Sisupalgarh, the name itself means a lot. The remains of the ancient city Sisupalgarh has been discovered near Bhubaneswar, capital of the Odisha,India. And truly, I am fortunate enough to live in the city. I try to find various things regarding Sisupalgarh and to my surprise this monument or rather say city, is one of the most preserved city in the world. The excavations of Sisupalgarh took place in various phases. The first excavations at the site were carried out by Mr.B.B. Lal in 1948.On the basis of the architectural pattern and artefacts discovered during the excavations, Mr.B.B.Lal concluded that this fort city flourished between 3rd century BC and 4th century AD. An American-Indian team took up work in 2001. In 2005 ground penetrating radar revealed the probable position of the southern moat.On the basis of the new findings, Miss Monica L. Smith and Mr.R.K. Mohanty claim that the fortified city flourished from around 5th century BC and probably lasted well after the 4th century. Thus, this defensive settlement originated prior to the Mauryan empire.
The construction of Sisupalgarh was based on JalaDurga(Water Fort) concept, which in Odia is known as GadaKhai concept. Jala Durga is a type of durga or fort, which must be situated within water body, and its access is rendered difficult on account of the typical tract. It is divided into two categories, viz., the Anterdvipa (Island fort) and the Sthala Durga (Land fort). Antardvipa-Durga (island fortress) is surrounded by natural (sea or river) water bodies. Sthala-Durga (plain fortress)is surrounded by artificial moats or irrigated by a river. This may be assumed that Sisupalgarh was based on Sthala Durga concept, as we can also find remains of River Gandhawati, which is now famous as Gangua nala.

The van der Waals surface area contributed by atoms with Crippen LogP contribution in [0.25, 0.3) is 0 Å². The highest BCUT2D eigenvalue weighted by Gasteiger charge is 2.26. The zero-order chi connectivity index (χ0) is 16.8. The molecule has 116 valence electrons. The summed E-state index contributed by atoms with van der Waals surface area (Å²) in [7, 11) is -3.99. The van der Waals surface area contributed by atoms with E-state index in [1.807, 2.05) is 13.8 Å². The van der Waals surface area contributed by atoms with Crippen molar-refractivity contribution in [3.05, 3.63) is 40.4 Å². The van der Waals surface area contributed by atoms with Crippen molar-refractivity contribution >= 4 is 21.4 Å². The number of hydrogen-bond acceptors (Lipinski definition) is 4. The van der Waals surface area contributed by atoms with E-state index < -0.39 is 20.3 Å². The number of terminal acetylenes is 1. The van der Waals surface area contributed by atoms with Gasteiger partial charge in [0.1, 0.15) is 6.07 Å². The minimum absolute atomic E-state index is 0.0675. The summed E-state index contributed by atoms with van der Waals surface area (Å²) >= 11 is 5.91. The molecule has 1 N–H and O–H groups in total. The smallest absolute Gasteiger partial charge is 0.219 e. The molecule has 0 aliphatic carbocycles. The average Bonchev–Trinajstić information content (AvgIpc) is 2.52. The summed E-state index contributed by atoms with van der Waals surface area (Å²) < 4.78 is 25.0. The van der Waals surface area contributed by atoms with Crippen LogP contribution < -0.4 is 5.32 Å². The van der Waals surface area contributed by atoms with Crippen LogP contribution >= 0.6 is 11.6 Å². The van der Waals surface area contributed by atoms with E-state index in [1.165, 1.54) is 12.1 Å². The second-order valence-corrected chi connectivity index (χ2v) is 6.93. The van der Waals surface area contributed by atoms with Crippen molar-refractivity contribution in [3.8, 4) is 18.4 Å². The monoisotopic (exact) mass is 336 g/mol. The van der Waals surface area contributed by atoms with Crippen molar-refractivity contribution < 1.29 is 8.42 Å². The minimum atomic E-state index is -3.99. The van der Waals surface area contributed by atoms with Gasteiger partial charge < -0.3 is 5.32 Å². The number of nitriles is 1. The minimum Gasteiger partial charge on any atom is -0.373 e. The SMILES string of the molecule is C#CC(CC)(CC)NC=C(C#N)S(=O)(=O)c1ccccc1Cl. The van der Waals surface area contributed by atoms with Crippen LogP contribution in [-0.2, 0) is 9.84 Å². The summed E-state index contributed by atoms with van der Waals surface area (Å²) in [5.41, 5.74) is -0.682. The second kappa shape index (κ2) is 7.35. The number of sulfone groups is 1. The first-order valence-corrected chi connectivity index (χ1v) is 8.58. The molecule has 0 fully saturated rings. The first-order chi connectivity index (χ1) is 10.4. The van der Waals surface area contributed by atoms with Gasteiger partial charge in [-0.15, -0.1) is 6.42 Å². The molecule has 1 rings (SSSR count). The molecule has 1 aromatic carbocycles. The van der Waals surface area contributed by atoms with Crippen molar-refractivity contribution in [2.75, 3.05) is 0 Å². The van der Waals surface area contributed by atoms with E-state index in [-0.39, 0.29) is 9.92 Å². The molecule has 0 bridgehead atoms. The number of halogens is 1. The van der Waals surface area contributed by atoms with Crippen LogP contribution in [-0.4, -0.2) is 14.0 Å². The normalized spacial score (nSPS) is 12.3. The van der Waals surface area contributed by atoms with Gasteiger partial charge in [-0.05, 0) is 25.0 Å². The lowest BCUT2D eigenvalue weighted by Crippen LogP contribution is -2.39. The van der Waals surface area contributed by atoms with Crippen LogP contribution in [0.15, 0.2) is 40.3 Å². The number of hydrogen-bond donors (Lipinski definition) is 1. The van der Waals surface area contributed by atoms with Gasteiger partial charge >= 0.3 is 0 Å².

They also have a planned drainage system. It’s really surprising that when urbanisation and planning was not taken place in full fledged form, the planners of Sisupalgarh, develop such kind of design.
The pillars of Sisupalgarh really attracted lots of enthusiastic mind. But, what were the specific uses of these are still not clear. Some room type structures were discovered adjacent to those pillars, during the excavation.
Till now Eighteen stone pillars were excavated, and a lot is there to excavate. Kindly note the body of pillar is plain.While travelling into the city, I found a small settlement of some people. Near their settlement, a small pond is available.From this small pond, at that time, some antiquities were found but they were lost now. A special type of pillar were recovered from this pond by these persons and due to the typical structure of that pillar, they are worshiping it now, as a Shiva Linga.
Inside the city you will get another small pond. This pond is famous as RaniGadhua, or the pond where the Queen used to bath.This RaniGadhua is almost dried up now. The typical things I found there was a well and a boundary of a small tank. When you closely look at the boundary of that tank, you will observed the peculiar images of elephants, which were also found in lots of temples and other heritage places.